people's organizations in Southern Tagalog falsely charged with
criminal offenses by President Gloria Macapagal Arroyo's Inter-Agency
Legal Action Group (IALAG). In 2007, UN Special Rapporteur on
extrajudicial killings Prof. Philip Alston had strongly recommended
abolition of the IALAG and a stop to the practice of filing fabricated
charges against activists.
Lorenzo was a youth leader
of the Methodist Youth Fellowship and had been a long time pastor of
the United Methodist Church after his studies. Later he engaged in
organizing work in the peasant communities and in socio-economic and
development work among urban poor and workers. He is currently
detained at the Bureau of Jail Management and Penology’s Special
Intensive Care Area (BJMP-SICA) at Camp Bagong Diwa, Taguig City.
mabuti. (Be good, study well)." This is Kennedy Bangibang's perennial
advice to his only son, Diwin Jude Kenn Monte Bangibang, 8 years old,
whenever he visits him in the confines of the Bureau of Jail
Management and Penology in Tabuk, Kalinga, Cordillera.
A full-blooded Igorot who
hails from a remote village in Cordillera, Kennedy was witness to the
plunder of foreign corporations on their ancestral land and natural
As a student activist in
1987, he had immersed with the peasant masses. He later became a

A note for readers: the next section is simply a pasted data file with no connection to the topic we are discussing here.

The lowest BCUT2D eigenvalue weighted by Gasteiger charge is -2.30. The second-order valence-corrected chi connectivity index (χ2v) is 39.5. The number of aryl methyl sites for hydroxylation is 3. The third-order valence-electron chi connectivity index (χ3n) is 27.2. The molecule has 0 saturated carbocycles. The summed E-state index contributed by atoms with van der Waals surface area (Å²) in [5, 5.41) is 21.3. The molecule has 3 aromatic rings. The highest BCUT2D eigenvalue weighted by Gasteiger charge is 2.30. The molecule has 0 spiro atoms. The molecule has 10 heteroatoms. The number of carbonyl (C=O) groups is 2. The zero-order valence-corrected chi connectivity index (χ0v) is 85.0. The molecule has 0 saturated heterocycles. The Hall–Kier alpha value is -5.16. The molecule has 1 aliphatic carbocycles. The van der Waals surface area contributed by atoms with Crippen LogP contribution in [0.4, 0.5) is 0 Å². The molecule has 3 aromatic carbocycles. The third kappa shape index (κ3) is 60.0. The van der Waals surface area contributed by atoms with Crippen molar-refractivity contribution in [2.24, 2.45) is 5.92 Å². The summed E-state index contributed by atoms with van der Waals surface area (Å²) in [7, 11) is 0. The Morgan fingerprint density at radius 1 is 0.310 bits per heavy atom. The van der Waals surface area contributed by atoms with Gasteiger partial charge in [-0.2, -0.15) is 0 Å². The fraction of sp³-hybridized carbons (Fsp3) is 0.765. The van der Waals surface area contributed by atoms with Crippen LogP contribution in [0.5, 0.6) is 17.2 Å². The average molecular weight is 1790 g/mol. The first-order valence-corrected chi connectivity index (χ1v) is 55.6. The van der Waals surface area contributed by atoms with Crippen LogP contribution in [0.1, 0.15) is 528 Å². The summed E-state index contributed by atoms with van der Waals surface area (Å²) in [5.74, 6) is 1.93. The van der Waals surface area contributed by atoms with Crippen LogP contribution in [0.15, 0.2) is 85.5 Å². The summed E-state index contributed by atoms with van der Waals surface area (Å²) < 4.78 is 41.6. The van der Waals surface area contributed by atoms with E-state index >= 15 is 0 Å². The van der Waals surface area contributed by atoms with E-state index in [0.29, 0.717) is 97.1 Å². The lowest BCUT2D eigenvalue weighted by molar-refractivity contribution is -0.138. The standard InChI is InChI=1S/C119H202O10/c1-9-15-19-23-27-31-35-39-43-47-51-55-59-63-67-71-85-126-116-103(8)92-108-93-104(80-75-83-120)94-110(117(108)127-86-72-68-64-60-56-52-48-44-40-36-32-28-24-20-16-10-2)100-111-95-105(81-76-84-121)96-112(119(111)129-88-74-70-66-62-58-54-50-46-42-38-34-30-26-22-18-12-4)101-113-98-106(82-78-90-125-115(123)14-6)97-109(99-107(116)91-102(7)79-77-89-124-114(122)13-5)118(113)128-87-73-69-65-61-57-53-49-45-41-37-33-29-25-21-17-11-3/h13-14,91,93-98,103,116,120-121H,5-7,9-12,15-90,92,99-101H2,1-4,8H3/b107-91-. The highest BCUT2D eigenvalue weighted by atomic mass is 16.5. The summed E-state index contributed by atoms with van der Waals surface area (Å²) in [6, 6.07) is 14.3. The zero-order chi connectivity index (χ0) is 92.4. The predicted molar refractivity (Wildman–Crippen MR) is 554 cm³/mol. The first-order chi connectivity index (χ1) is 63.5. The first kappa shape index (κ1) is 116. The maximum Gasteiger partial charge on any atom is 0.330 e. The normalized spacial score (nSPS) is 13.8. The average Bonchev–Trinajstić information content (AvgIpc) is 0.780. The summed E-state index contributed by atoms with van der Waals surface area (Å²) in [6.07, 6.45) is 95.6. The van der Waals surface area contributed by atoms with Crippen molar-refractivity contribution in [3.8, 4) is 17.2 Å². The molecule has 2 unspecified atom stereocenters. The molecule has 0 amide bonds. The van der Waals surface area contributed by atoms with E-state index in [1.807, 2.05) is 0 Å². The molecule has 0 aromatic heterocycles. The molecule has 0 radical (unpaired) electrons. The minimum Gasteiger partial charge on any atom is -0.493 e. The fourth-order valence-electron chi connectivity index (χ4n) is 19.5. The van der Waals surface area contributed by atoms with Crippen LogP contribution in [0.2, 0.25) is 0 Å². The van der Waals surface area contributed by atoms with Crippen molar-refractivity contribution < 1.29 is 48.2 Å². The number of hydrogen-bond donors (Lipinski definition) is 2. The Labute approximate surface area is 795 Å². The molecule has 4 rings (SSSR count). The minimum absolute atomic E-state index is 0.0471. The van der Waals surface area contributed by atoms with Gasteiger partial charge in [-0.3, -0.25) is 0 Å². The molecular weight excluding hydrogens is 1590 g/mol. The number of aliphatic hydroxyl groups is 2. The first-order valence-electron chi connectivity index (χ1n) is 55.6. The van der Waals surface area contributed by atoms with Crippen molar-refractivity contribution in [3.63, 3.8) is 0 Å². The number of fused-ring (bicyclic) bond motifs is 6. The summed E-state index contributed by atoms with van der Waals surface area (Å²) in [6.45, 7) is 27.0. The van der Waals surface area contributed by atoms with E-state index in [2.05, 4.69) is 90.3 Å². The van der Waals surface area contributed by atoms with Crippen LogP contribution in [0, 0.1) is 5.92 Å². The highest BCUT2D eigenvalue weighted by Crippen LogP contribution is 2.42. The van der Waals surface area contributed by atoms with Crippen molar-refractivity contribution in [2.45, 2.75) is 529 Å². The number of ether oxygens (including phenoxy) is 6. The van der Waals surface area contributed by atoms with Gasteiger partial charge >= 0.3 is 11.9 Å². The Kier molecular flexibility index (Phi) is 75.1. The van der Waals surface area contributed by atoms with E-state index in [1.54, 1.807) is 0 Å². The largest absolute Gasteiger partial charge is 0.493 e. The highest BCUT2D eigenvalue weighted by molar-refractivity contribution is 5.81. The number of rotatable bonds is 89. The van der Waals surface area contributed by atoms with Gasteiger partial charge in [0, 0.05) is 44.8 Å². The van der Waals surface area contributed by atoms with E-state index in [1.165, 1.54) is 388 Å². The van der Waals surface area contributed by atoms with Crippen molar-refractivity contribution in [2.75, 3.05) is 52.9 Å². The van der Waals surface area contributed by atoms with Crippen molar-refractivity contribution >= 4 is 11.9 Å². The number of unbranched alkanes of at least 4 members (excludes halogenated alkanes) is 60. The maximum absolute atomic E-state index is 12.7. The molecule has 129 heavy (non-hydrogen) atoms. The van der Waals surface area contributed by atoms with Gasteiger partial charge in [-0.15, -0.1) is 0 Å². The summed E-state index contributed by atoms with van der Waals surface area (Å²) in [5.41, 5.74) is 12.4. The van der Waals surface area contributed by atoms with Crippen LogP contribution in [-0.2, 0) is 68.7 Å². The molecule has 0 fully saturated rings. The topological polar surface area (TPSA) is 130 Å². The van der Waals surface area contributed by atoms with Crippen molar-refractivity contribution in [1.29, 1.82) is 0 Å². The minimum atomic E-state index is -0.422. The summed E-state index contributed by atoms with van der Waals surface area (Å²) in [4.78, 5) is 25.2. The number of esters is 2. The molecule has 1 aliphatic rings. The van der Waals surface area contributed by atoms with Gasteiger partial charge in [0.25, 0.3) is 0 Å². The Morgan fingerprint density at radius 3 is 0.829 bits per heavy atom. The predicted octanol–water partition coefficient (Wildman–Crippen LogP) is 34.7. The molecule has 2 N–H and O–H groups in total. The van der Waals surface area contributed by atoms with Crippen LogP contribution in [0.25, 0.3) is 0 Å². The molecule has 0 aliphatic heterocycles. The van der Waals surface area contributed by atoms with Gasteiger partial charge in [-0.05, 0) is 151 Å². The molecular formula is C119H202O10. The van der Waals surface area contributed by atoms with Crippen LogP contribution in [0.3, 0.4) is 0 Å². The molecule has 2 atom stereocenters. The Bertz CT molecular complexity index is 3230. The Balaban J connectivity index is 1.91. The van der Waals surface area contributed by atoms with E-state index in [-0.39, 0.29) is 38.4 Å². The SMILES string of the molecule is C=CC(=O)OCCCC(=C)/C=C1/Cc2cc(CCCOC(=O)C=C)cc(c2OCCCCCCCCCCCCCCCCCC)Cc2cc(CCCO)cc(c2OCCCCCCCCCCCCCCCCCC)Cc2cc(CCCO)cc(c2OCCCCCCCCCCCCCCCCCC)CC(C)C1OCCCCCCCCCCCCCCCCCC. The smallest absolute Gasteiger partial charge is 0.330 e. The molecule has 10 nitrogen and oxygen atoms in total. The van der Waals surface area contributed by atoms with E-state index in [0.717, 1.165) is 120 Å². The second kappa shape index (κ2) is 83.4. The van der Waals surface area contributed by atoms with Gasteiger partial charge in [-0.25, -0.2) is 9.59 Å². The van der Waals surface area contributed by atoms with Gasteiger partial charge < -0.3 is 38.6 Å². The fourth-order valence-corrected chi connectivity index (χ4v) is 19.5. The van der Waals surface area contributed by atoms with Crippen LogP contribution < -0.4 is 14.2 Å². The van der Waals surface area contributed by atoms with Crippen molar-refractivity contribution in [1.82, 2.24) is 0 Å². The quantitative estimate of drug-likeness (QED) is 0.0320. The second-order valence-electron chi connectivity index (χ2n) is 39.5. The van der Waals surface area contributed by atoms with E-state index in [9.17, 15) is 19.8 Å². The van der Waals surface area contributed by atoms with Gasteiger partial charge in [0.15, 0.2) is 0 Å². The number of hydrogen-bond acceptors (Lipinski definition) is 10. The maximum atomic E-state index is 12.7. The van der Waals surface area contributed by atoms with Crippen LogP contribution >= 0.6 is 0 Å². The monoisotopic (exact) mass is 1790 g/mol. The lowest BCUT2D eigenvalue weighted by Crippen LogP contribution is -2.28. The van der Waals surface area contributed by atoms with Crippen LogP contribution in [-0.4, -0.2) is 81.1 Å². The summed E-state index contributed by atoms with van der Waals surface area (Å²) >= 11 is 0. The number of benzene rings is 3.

full-time activist and revolutionary leader. He was illegally arrested
on February 23, 1913 [sic] by elements of the RIU-14 of the Philippine
National Police-Intelligence Group while on board a bus at a PNP
checkpoint in Bangao Proper, Buguias, Benguet. Kennedy is a consultant
of the National Democratic Front of the Philippines on Cordillera
Affairs. His arrest is a blow to the national minorities as their
concern is among the issues to be tackled in the next agenda of the
peace talks – the drafting of a Comprehensive Agreement on
Socio-Economic Reform (CASER).
Victim of a justice system
that grinds exceedingly slow, Kennedy has been languishing in jail for
the past three years and his case being transferred from one court to
another, from Kalinga to Baguio.
While Angel would bubbly
narrate the happy moments with his father as they frolic on the beach
of Pangasinan, where he used to work, Diwin would just matter-of-fact
share memories of his Papa and Mama – the walks in the parks, the
visits to the malls and the one time they went swimming in the
underground river of Palawan.
Diwin's Mama, Recca Noelle Monte, was a New People's Army (NPA)
fighter, who was killed during a military operation of the 41st
Infantry Battalion, 5th Infantry Division of the Philippine Army on
September 4 and 5, 2014 at Guinginabang, Lacub, Abra. She was unarmed
and bore no gunshot wound indicating from the looks of her remains
that she was tortured while held captive, a clear violation of the
International Humanitarian Law.
Diwin could tell the state of his Mama's remains without batting an
eyelid – the traumatic injuries, crushed skull, unidentifiable face,
broken leg bones. Asked if he actually saw this, he said only from the
picture. The handsome, smooth pinkish face of the boy showed no
emotion, but admitted he is sad and lonely.
Angel was loquacious and confident as she told her stories. Her mother
said she regained her composure with the psycho-social counselling she
underwent after the trauma from her experience.
Asked about her father's work, Angel quipped, "Natulong sa farmers at
workers (helps farmers and workers)". Diwin has a similar impression